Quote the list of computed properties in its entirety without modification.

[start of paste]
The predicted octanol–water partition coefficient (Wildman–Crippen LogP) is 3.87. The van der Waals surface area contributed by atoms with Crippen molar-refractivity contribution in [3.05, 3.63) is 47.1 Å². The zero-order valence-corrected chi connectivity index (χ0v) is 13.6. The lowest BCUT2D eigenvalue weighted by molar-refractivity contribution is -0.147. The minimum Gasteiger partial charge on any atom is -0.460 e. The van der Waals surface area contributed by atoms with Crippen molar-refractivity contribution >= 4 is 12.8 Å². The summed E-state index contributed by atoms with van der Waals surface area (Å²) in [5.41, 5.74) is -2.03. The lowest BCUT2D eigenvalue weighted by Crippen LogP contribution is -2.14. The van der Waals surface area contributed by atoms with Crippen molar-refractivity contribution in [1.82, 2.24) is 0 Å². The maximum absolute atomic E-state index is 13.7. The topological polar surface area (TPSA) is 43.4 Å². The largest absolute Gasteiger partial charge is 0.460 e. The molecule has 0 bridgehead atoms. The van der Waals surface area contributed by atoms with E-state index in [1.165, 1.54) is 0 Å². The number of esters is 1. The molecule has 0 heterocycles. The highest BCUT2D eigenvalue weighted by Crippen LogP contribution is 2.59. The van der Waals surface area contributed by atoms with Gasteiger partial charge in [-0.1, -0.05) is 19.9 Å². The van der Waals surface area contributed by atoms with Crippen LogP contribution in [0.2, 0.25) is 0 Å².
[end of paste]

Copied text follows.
The predicted octanol–water partition coefficient (Wildman–Crippen LogP) is 3.87. The van der Waals surface area contributed by atoms with Crippen molar-refractivity contribution in [3.05, 3.63) is 47.1 Å². The zero-order valence-corrected chi connectivity index (χ0v) is 13.6. The lowest BCUT2D eigenvalue weighted by molar-refractivity contribution is -0.147. The minimum Gasteiger partial charge on any atom is -0.460 e. The van der Waals surface area contributed by atoms with Crippen molar-refractivity contribution >= 4 is 12.8 Å². The summed E-state index contributed by atoms with van der Waals surface area (Å²) in [5.41, 5.74) is -2.03. The lowest BCUT2D eigenvalue weighted by Crippen LogP contribution is -2.14. The van der Waals surface area contributed by atoms with Crippen molar-refractivity contribution in [1.82, 2.24) is 0 Å². The maximum absolute atomic E-state index is 13.7. The topological polar surface area (TPSA) is 43.4 Å². The largest absolute Gasteiger partial charge is 0.460 e. The molecule has 0 bridgehead atoms. The van der Waals surface area contributed by atoms with E-state index in [1.165, 1.54) is 0 Å². The number of esters is 1. The molecule has 0 heterocycles. The highest BCUT2D eigenvalue weighted by Crippen LogP contribution is 2.59. The van der Waals surface area contributed by atoms with Gasteiger partial charge in [-0.1, -0.05) is 19.9 Å². The van der Waals surface area contributed by atoms with Crippen LogP contribution in [0.2, 0.25) is 0 Å².